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2019 OECD Economic Surveys: France 2019

image of OECD Economic Surveys: France 2019

France's economic growth has slowed down after a gradual recovery. Limited productivity and employment gains have reduced the growth of GDP per inhabitant; public spending remains very high. Reducing public expenditures is needed to put debt on a firmly declining path. This and streamlining the tax system would also help reducing taxes, which would boost economic activity eventually. Continuing to foster a more flexible labour market would lead to higher productivity growth and living standards. The unemployment rate is particularily high for low-skills, and young and older workers: higher skills and better education outcomes would support a more inclusive labour market and intergenerational mobility. The quality of the public capital stock is high in France: improving its maintainance would strengthen this asset. New investment should help drive the economy towards greener growth – in particular investments in energy and transport – and more digitalisation. This should be achieved by applying rigourous cost-benefit analyses even more widely.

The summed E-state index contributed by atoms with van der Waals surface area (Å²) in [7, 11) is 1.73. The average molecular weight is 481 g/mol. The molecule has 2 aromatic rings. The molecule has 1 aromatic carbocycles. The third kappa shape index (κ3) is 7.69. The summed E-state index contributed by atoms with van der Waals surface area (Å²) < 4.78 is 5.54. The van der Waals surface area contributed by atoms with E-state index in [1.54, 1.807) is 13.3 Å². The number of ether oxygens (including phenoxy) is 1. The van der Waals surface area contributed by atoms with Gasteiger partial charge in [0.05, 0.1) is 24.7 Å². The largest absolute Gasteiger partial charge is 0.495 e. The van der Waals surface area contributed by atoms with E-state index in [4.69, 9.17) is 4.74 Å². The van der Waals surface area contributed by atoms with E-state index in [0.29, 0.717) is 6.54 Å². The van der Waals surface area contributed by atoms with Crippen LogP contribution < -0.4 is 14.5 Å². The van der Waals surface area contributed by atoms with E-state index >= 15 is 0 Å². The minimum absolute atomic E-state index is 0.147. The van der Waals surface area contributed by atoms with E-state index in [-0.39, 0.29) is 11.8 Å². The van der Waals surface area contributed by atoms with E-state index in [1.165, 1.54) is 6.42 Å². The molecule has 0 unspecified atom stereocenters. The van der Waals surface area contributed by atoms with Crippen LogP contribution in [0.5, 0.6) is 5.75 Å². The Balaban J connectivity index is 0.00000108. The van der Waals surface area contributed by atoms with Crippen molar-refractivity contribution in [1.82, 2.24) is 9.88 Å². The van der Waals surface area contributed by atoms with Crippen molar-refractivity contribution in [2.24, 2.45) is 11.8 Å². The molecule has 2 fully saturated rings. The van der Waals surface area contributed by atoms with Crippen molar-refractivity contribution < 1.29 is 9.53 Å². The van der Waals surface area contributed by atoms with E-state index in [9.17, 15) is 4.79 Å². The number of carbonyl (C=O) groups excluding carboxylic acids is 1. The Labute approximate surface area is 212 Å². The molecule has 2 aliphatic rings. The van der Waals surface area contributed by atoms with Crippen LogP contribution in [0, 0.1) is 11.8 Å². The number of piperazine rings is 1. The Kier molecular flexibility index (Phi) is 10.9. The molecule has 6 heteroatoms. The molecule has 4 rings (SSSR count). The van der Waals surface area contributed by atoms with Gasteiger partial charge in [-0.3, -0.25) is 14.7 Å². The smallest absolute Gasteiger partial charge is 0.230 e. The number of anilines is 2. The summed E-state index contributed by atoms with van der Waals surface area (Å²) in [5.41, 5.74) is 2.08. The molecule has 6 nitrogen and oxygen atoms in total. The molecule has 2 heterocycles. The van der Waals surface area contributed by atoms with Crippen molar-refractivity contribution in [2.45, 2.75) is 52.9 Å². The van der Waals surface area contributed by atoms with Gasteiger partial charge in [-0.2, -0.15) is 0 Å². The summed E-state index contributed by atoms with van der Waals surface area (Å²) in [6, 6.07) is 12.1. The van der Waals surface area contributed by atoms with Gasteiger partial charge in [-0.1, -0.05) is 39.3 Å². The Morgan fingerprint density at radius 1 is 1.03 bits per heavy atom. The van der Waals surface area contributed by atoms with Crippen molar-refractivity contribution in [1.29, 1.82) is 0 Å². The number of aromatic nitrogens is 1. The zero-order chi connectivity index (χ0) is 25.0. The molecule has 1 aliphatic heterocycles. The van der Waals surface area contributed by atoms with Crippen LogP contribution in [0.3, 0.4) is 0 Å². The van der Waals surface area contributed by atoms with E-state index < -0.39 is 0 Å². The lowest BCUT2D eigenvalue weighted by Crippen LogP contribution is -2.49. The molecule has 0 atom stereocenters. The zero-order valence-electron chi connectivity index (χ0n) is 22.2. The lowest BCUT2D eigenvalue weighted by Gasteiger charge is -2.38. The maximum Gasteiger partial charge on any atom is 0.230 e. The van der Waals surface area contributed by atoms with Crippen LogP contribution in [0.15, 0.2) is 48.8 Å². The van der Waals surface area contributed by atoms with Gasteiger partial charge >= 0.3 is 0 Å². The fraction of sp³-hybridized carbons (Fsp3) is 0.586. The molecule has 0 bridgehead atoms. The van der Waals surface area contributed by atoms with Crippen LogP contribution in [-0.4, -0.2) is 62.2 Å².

SPECIAL FEATURES: LABOUR MARKET PERFORMANCE; PUBLIC INVESTMENT

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Key policy insights

The French economy has a high productivity, ensuring standards of living in line with the OECD average (Figure 1, Panel A). This good economic performance is underpinned by a well-rated infrastructure, a dynamic working-age population, long life expectancy in good health, and a tax and transfer system that significantly reduces income disparities and poverty rates (Figure 2, Panel A). Moreover, from 2015 to end-2017, monetary policy, the global economic upturn and structural reforms have bolstered a gradual economic recovery.

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